The caribou go extinct

amismael

Member
Arabic
Pleas! If I said "The caribou go extinct", does that mean that the caribou are in the process of extinction (i.e. they are about to be extinct due to their low numbers), or that the caribou have already been extinct? And more generally, is that expression (go+adjective) for the past, present, or the near future?
 
  • Barque

    Senior Member
    Tamil
    And more generally, is that expression (go+adjective) for the past, present, or the near future?
    It's the sort of sentence you'd expect to hear in a historical narrative, describing each event as it happens. The Ice Age starts to end. A new species of wolf starts to evolve. The caribou go extinct.
     

    amismael

    Member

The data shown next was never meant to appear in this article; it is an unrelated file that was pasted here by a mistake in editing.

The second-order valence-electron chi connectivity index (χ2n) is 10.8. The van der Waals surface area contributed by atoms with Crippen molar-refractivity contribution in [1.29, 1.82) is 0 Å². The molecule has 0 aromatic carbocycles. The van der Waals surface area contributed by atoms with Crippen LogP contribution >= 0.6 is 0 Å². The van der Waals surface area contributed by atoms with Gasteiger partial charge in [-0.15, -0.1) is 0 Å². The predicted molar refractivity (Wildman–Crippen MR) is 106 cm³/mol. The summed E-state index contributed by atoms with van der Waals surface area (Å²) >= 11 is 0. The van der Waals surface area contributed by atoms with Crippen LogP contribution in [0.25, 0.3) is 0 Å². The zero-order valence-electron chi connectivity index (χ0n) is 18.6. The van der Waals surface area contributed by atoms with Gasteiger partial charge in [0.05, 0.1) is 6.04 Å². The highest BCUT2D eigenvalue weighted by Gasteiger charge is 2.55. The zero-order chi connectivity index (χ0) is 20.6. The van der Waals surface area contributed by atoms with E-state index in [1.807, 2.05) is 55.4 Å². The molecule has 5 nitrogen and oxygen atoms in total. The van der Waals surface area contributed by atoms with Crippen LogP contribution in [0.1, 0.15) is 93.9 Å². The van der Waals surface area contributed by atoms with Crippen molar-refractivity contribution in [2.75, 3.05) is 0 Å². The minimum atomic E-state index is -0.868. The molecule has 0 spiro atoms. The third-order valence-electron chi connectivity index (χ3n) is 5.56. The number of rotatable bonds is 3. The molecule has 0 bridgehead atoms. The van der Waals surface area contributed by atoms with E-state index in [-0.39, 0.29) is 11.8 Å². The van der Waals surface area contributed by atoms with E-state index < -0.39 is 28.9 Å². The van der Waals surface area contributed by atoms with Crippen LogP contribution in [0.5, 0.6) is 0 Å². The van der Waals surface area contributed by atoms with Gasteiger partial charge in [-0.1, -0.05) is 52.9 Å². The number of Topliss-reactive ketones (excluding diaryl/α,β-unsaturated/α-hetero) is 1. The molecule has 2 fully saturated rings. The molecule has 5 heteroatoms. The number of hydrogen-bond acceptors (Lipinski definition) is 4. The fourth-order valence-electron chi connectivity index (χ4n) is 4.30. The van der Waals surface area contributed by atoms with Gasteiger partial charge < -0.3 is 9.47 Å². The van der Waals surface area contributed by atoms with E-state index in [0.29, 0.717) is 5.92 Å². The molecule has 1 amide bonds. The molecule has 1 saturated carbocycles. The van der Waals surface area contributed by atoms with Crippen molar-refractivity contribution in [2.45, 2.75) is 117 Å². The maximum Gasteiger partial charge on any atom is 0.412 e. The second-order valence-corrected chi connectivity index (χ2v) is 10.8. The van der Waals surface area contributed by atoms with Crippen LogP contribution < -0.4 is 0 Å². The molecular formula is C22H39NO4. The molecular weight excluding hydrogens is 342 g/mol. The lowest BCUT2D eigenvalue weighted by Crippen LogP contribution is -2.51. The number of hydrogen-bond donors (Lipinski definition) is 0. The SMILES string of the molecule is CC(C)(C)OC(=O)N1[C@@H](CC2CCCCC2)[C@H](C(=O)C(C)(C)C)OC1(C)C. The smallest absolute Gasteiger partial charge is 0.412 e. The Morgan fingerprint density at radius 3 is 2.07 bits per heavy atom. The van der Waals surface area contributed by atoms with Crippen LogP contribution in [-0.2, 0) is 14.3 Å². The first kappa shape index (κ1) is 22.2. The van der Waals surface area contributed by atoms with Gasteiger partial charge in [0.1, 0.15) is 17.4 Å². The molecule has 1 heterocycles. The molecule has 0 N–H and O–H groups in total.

Arabic
    It's the sort of sentence you'd expect to hear in a historical narrative, describing each event as it happens. The Ice Age starts to end. A new species of wolf starts to evolve. The caribou go extinct.
    There is no narrative context. It is a calculus question, and I need to represent the statement "The caribou go extinct" mathematically. So, I need to understand: when I hear that expression, should I expect that there are caribou (but with small numbers) or there are not???
     

    entangledbank

    Senior Member
    English - South-East England
    Because the Arctic moss is being destroyed, the caribou are going extinct. [= There are few left.] When the last of the moss dies [= an event in the future], the caribou go extinct. [= Now there are none.]
     
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